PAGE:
They’re out in force, bashing, cutting, hacking, uprooting and generally knocking eight bells out of an attractive but unpopular plant.
We all make mistakes. Thankfully, we tend learn from them and get on with our lives – and try to forget. But sometimes, the consequences never go away – and that’s why volunteers throughout Yorkshire (and other parts of the country) are working to rid the land of Impatiens glandulifera, Himalayan balsam.
Back in 1839, some bright spark thought it would be a great idea it to UK gardens. It proved very popular – until it escaped to find new homes in the countryside.
Now Himalayan balsam is a naturalised plant, found especially on riverbanks and streamsides where it has become a massive problem because it tolerates low light levels and also grows tall enough to shade out most other vegetation, so native plants stand little chance of competing with it for space and they quickly fade away.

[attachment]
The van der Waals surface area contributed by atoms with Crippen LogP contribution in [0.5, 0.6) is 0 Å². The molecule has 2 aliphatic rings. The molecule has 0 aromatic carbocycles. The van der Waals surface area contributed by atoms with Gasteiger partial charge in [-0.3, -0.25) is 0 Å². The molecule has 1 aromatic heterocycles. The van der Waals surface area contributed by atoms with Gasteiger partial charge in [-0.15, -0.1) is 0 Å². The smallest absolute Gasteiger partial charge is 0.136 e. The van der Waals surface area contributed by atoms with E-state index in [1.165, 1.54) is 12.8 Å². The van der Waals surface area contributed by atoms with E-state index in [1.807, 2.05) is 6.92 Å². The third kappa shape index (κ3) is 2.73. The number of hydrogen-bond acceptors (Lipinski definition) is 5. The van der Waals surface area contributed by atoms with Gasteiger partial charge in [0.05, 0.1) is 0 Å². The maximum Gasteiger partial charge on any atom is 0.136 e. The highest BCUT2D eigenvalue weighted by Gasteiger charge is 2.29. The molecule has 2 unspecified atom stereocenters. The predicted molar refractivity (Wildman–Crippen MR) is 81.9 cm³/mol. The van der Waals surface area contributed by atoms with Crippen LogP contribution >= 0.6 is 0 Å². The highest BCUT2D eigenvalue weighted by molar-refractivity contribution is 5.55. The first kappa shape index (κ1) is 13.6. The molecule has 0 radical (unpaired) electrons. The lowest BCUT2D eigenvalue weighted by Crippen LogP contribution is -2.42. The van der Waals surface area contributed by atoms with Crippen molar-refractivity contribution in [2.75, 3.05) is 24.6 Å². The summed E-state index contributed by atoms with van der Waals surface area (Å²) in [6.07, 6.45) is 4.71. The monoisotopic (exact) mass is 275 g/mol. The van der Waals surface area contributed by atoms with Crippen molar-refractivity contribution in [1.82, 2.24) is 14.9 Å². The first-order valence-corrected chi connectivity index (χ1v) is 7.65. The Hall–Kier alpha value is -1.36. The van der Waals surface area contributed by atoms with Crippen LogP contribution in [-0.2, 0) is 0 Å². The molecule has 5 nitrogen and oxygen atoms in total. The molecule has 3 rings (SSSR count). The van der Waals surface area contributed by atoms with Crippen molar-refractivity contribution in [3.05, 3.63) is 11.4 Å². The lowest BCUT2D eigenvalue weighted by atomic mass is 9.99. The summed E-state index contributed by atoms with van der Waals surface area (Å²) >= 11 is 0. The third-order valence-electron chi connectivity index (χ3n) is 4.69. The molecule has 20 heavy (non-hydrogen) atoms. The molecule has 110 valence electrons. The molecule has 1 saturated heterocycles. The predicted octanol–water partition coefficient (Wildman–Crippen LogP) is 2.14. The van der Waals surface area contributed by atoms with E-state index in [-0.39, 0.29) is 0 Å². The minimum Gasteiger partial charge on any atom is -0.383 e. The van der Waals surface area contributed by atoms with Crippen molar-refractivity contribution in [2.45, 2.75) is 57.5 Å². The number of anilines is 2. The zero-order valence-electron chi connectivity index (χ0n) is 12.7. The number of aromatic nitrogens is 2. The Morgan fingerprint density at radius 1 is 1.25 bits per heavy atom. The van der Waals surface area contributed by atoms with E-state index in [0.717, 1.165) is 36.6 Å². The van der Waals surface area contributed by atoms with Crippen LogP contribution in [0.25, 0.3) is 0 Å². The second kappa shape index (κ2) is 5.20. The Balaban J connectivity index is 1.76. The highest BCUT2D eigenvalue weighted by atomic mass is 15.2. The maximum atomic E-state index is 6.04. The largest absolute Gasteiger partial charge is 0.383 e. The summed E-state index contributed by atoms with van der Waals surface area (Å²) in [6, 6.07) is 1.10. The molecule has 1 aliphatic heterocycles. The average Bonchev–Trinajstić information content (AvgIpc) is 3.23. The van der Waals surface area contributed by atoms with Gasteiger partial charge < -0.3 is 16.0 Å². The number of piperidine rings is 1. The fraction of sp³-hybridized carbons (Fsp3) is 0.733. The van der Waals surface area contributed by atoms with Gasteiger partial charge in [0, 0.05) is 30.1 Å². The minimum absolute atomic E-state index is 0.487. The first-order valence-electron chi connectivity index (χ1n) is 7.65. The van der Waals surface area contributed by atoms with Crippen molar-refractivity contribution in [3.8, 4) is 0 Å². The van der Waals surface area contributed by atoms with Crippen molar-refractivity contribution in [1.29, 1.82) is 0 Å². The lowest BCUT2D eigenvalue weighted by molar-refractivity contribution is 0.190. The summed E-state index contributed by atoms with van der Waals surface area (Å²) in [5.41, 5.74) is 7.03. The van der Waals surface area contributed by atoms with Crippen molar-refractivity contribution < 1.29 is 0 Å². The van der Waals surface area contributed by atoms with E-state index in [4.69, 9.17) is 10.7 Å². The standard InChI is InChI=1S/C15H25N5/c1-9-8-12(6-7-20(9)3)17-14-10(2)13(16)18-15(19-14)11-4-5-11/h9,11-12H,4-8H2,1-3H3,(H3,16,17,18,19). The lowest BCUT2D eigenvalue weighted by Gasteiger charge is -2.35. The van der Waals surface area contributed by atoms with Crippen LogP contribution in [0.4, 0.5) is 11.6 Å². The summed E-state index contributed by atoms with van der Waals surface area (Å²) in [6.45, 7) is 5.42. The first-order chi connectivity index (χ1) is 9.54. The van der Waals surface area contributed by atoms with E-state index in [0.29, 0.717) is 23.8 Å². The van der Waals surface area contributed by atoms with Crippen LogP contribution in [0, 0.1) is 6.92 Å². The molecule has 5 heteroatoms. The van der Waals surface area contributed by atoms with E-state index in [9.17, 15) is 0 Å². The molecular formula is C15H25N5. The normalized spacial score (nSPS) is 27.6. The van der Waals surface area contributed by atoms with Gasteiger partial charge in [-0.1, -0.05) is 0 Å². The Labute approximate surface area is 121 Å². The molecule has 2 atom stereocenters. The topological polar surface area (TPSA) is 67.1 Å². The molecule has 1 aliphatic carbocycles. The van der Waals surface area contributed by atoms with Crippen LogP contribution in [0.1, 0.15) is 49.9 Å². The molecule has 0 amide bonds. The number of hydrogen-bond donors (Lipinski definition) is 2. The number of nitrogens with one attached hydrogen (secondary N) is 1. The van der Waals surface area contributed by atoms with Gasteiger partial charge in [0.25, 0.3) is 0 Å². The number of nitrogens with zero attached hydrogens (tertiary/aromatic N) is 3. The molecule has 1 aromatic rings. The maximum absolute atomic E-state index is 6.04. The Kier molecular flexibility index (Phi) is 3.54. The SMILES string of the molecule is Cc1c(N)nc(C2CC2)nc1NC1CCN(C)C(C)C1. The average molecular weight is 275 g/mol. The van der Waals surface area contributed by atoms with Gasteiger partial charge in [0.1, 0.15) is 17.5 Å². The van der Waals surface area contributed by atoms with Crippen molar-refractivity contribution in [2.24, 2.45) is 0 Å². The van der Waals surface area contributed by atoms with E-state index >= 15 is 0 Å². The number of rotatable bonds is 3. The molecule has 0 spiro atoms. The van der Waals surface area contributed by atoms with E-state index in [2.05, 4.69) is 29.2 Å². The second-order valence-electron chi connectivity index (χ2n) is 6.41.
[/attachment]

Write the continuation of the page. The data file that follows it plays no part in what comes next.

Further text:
In late summer, Himalayan balsam stems (anything up to 10 feet in height) are topped with delicate pink flowers. Unfortunately, these produce thousands of seeds which are scattered far and wide to produce even more invasive plants.
That’s why stream and river banks and wild areas where the soil is damp enough to suit its needs, are clothed in this pernicious annual – and it’s a never-ending battle to control its spread.
Pulling or cutting the plants before they flower and set seed is hard work, and the only other way is to use chemicals before the flowers set seed. Probably the best is one containing glyphosate, which works its way through the foliage to kill the roots.